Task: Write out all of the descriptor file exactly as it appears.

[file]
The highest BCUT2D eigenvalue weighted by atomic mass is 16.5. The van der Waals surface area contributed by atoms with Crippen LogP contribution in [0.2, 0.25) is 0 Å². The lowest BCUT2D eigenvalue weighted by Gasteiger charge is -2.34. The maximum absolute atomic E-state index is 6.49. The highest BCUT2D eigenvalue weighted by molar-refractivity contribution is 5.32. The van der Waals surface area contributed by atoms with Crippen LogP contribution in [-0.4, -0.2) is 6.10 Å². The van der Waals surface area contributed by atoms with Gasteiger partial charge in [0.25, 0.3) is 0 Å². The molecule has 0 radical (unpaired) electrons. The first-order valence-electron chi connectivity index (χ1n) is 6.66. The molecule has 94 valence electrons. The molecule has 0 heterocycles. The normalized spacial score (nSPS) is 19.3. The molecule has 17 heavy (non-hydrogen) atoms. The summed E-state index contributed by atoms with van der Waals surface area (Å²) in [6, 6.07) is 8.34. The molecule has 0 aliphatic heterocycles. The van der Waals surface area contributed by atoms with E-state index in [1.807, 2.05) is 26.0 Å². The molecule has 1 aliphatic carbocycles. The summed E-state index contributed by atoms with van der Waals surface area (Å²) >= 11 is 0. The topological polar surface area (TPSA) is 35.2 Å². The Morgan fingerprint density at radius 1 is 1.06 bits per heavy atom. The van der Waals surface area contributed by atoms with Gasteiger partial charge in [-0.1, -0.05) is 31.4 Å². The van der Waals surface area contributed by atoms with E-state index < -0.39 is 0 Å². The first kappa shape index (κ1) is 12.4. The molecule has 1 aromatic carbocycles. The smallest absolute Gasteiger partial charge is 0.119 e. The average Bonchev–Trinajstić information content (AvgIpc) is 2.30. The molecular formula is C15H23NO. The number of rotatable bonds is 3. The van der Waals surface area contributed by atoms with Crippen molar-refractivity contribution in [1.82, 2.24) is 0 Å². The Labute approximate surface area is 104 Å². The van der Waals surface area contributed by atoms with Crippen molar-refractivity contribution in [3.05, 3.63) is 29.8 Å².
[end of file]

The highest BCUT2D eigenvalue weighted by atomic mass is 16.5. The van der Waals surface area contributed by atoms with Crippen LogP contribution in [0.2, 0.25) is 0 Å². The lowest BCUT2D eigenvalue weighted by Gasteiger charge is -2.34. The maximum absolute atomic E-state index is 6.49. The highest BCUT2D eigenvalue weighted by molar-refractivity contribution is 5.32. The van der Waals surface area contributed by atoms with Crippen LogP contribution in [-0.4, -0.2) is 6.10 Å². The van der Waals surface area contributed by atoms with Gasteiger partial charge in [0.25, 0.3) is 0 Å². The molecule has 0 radical (unpaired) electrons. The first-order valence-electron chi connectivity index (χ1n) is 6.66. The molecule has 94 valence electrons. The molecule has 0 heterocycles. The normalized spacial score (nSPS) is 19.3. The molecule has 17 heavy (non-hydrogen) atoms. The summed E-state index contributed by atoms with van der Waals surface area (Å²) in [6, 6.07) is 8.34. The molecule has 0 aliphatic heterocycles. The van der Waals surface area contributed by atoms with E-state index in [1.807, 2.05) is 26.0 Å². The molecule has 1 aliphatic carbocycles. The summed E-state index contributed by atoms with van der Waals surface area (Å²) >= 11 is 0. The topological polar surface area (TPSA) is 35.2 Å². The Morgan fingerprint density at radius 1 is 1.06 bits per heavy atom. The van der Waals surface area contributed by atoms with Gasteiger partial charge in [-0.1, -0.05) is 31.4 Å². The van der Waals surface area contributed by atoms with E-state index < -0.39 is 0 Å². The first kappa shape index (κ1) is 12.4. The molecule has 1 aromatic carbocycles. The smallest absolute Gasteiger partial charge is 0.119 e. The average Bonchev–Trinajstić information content (AvgIpc) is 2.30. The molecular formula is C15H23NO. The number of rotatable bonds is 3. The van der Waals surface area contributed by atoms with Crippen molar-refractivity contribution in [1.82, 2.24) is 0 Å². The Labute approximate surface area is 104 Å². The van der Waals surface area contributed by atoms with Crippen molar-refractivity contribution in [3.05, 3.63) is 29.8 Å².